The offensive goal is to grab the Celestial Orb and get it into your opponent’s Pyre. Like a basketball, the orb can be passed around from player to player but you only control one person’s movement at a time. There is not auto-pilot for the other characters, they remain static when not being controlled. Additionally, when a character is holding the orb, all of their aura is passed into the orb itself and they are defenceless against the opponent’s auras. Getting the celestial orb passed defenders into the Pyre will douse the flame. A typically game has each Pyre starting with 100 health and, like quickness and aura-size, each character can do varying levels of damage to the flame. Jodariel is slow, but if she can reach the flame, she’ll do far more damage than her smaller, faster allies.
A character can deliver the orb into the Pyre directly (a la a basketball dunk) or they can throw the orb into the flame. If delivered directly, the full level of damage is dealt to the flame but your character is banished from the match for until either side’s Pyre is doused again. This effectively turns the next volley of the match into a three-on-two match. Alternatively, you can attempt to throw the orb into the Pyre from a distance. This takes longer and the damage dealt is dependent on how long your character holds the throw. The upside of throwing the orb into the Pyre though is that your character is not banished for the next bit of the match.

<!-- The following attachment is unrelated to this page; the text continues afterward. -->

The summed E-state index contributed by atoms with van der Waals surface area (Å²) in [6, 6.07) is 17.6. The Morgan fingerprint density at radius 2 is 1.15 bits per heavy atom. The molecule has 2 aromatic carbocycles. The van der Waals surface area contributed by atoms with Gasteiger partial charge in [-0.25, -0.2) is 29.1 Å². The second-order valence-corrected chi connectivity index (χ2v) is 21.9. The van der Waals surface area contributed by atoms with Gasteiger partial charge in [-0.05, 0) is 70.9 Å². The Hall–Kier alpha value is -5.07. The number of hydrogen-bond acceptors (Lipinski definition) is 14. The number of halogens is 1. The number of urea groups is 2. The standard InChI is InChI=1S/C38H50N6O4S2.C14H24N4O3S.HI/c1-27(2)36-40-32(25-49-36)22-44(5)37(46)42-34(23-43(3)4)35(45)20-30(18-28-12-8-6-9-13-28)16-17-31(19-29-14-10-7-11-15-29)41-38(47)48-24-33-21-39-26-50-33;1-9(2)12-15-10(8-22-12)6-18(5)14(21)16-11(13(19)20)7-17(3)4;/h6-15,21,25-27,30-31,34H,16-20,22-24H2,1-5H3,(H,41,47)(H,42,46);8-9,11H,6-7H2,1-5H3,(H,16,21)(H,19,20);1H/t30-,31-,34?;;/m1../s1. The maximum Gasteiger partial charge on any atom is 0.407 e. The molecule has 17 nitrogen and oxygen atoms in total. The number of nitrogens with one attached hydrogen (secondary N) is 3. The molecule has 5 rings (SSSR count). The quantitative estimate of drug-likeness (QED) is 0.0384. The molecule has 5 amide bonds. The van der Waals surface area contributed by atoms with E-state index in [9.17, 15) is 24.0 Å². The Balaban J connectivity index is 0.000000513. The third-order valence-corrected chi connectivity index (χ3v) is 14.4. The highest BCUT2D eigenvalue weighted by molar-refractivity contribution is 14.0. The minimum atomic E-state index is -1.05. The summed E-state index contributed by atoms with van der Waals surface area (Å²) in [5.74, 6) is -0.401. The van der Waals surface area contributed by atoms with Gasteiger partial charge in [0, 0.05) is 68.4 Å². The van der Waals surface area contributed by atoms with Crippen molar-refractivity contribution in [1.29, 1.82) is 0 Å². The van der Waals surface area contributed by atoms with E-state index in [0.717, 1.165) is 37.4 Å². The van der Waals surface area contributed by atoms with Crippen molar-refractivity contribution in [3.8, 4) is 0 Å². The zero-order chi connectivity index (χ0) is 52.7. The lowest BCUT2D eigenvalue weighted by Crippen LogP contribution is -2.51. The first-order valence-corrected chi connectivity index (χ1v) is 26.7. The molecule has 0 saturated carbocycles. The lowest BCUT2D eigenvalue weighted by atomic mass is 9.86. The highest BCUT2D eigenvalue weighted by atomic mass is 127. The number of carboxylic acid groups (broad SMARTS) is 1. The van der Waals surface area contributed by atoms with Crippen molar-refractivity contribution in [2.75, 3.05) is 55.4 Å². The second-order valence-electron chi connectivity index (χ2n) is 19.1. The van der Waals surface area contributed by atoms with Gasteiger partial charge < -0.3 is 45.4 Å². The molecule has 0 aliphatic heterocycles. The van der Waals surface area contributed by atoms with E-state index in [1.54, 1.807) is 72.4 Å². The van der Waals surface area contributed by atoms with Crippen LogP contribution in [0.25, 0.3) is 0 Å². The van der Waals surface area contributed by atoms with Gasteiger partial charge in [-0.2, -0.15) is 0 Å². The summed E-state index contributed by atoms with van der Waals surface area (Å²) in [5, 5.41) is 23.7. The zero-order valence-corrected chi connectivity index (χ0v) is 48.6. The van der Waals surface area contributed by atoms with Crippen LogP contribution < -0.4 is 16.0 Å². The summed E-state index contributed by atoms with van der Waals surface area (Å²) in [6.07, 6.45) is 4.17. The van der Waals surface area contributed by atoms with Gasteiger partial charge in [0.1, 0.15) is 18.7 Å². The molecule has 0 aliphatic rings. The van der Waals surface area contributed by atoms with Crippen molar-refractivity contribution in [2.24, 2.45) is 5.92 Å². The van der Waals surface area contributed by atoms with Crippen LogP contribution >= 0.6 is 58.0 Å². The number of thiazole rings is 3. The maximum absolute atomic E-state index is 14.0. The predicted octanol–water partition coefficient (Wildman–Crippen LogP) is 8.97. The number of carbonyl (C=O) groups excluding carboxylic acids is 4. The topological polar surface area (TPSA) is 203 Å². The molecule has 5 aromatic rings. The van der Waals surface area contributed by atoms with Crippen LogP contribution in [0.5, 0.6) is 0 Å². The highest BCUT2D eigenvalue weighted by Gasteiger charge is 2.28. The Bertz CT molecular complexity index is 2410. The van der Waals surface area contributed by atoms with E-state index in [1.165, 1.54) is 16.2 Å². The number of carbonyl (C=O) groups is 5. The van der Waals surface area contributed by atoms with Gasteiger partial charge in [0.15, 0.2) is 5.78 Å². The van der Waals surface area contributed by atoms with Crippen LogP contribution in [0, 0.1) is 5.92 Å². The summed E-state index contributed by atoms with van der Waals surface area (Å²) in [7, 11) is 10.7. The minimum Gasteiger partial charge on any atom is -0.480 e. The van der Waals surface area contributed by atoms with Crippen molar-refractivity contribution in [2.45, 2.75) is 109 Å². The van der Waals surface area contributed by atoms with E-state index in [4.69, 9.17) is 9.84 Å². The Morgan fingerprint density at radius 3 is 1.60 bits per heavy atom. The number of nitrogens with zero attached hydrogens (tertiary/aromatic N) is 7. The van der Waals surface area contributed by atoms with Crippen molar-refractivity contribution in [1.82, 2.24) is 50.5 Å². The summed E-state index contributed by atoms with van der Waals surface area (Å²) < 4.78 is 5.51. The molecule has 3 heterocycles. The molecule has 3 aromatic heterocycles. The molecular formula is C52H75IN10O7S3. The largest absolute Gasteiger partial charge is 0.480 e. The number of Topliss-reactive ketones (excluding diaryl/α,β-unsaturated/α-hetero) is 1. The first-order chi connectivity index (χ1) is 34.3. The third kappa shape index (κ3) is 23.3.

The rite continues until one side’s Pyre is completely doused. As a team accrues victories in these competitions, they will eventually be summoned to a Liberation Rite, in which you play for one of your band’s freedom. If you win in the Liberation Rite, one of your allies is forgiven the crimes that led them to Exile and given the chance to return to the Commonwealth. If you lose, then the opposing team’s leader returns instead. The goal set in place is for free all of your allies from Exile.